What is the point of school?
There's a staggering amount of information on any subject freely available on the internet, so it's not surprising this question is asked. Of course, school is much more than a place for acquiring knowledge. It's also where young people learn to relate and interact with each other; where they acquire social skills, a sense of society and behaviour that will eventually help them to become useful, caring and thriving citizens.
Most importantly, school should teach us that considering the views of other people and valuing what they have to say is an essential part of democracy and civility. Which is why I get very hot under the collar when I listen to educational pundits, journalists, school inspectors and politicians making pronouncements that have no basis in reality or haven't been thought through.
Recently, I was listening to a current affairs debate that included some questions about education. When asked whether performance-related pay for teachers was a good thing, a young MP said he felt it was essential. "It is absolutely right," he said, "that hard-working teachers whose children constantly achieve high exam results should be properly rewarded." A member of the audience then raised her hand. "I'm a special educational needs teacher," she said. "I work exceptionally hard, but I call it a success if I can actually get some of them to school. How are you going to measure my performance?" The MP was caught off guard. He'd probably never encountered a child with SEN. "Well, I'm firmly on the side of the pupils," he said lamely, "and we need to be driving up teaching standards for them."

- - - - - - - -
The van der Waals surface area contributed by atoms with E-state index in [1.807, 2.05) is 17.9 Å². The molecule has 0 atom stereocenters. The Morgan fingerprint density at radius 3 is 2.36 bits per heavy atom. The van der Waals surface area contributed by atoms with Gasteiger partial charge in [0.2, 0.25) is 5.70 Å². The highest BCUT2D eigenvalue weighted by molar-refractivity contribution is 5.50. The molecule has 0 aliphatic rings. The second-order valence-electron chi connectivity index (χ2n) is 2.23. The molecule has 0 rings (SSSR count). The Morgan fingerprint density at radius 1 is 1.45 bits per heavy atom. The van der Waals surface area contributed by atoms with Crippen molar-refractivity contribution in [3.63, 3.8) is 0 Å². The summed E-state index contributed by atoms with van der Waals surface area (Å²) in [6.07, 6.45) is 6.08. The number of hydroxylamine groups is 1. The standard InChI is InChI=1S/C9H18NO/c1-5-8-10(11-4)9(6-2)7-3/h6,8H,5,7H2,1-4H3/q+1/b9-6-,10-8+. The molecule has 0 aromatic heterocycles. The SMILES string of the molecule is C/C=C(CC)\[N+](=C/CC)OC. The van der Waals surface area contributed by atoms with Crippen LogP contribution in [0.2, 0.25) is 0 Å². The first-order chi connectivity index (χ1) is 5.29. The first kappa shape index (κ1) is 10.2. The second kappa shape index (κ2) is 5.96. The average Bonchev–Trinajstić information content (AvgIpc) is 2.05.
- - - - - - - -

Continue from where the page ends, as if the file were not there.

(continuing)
In the same week, a former head of England's schools inspectorate Ofsted related his views about the current state of education in a national newspaper. He noted that more than 200 academics and writers had signed a document expressing concern about national policies on curriculum and assessment, but merely dismissed them as lumpen theorists who "think young children should spend their lives playing in a sandpit". In saying this, he revealed his gross ignorance of the experiences very small children need. But then, of course, he has never taught them.
Teachers these days are regularly dictated to and have little chance to be innovative. There is a prescribed method for delivering a lesson that will be acceptable to inspectors, and if teachers deviate from it they are likely to receive a "notice to improve". Senior managers waste an awful lot of time monitoring lessons, simply to make sure they are inspection-proof. And school leaders today are constantly encouraged to be dictatorial, brooking no dissension in the constant battle to "drive up standards".
For me, this goes strongly against everything education stands for. My own primary school always achieved excellent results, but in a culture where I valued everybody's opinion and listened carefully before I made a decision. Which is why I'm certain the very best learning only takes place in an atmosphere of harmony and purposeful agreement.
Mike Kent is a retired primary school headteacher in England. Email: email@example.com.